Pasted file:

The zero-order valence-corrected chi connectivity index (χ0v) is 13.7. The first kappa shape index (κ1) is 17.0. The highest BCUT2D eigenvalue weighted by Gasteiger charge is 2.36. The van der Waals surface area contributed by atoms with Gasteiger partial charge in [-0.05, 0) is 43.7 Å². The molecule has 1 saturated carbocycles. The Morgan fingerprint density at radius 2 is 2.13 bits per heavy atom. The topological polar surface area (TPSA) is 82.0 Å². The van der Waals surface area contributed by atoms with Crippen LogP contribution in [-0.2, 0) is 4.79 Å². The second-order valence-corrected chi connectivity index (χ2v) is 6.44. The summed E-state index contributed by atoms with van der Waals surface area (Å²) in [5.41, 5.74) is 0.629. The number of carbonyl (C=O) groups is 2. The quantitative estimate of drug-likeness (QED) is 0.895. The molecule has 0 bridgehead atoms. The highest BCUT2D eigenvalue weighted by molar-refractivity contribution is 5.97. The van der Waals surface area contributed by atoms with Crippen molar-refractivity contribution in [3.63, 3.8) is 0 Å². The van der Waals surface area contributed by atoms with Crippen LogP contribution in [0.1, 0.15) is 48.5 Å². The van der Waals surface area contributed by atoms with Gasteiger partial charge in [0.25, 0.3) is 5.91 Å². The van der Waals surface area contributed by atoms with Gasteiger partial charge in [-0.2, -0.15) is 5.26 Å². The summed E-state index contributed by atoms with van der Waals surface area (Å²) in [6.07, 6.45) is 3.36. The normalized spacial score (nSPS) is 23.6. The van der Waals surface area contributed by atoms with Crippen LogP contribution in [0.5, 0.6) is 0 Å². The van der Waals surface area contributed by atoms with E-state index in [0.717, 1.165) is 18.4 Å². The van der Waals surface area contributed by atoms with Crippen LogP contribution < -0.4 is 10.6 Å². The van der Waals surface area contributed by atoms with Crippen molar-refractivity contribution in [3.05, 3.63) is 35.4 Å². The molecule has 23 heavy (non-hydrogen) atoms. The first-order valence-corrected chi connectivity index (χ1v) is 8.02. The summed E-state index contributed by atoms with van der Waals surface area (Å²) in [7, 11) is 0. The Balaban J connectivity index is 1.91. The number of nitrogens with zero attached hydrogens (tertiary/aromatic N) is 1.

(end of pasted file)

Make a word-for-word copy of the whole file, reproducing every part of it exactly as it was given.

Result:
The zero-order valence-corrected chi connectivity index (χ0v) is 13.7. The first kappa shape index (κ1) is 17.0. The highest BCUT2D eigenvalue weighted by Gasteiger charge is 2.36. The van der Waals surface area contributed by atoms with Gasteiger partial charge in [-0.05, 0) is 43.7 Å². The molecule has 1 saturated carbocycles. The Morgan fingerprint density at radius 2 is 2.13 bits per heavy atom. The topological polar surface area (TPSA) is 82.0 Å². The van der Waals surface area contributed by atoms with Crippen LogP contribution in [-0.2, 0) is 4.79 Å². The second-order valence-corrected chi connectivity index (χ2v) is 6.44. The summed E-state index contributed by atoms with van der Waals surface area (Å²) in [5.41, 5.74) is 0.629. The number of carbonyl (C=O) groups is 2. The quantitative estimate of drug-likeness (QED) is 0.895. The molecule has 0 bridgehead atoms. The highest BCUT2D eigenvalue weighted by molar-refractivity contribution is 5.97. The van der Waals surface area contributed by atoms with Crippen molar-refractivity contribution in [3.63, 3.8) is 0 Å². The van der Waals surface area contributed by atoms with Crippen LogP contribution in [0.1, 0.15) is 48.5 Å². The van der Waals surface area contributed by atoms with Gasteiger partial charge in [0.25, 0.3) is 5.91 Å². The van der Waals surface area contributed by atoms with Gasteiger partial charge in [-0.2, -0.15) is 5.26 Å². The summed E-state index contributed by atoms with van der Waals surface area (Å²) in [6.07, 6.45) is 3.36. The normalized spacial score (nSPS) is 23.6. The van der Waals surface area contributed by atoms with Crippen LogP contribution in [0.5, 0.6) is 0 Å². The van der Waals surface area contributed by atoms with E-state index in [0.717, 1.165) is 18.4 Å². The van der Waals surface area contributed by atoms with Crippen LogP contribution < -0.4 is 10.6 Å². The van der Waals surface area contributed by atoms with Crippen molar-refractivity contribution in [3.05, 3.63) is 35.4 Å². The molecule has 23 heavy (non-hydrogen) atoms. The first-order valence-corrected chi connectivity index (χ1v) is 8.02. The summed E-state index contributed by atoms with van der Waals surface area (Å²) in [7, 11) is 0. The Balaban J connectivity index is 1.91. The number of nitrogens with zero attached hydrogens (tertiary/aromatic N) is 1.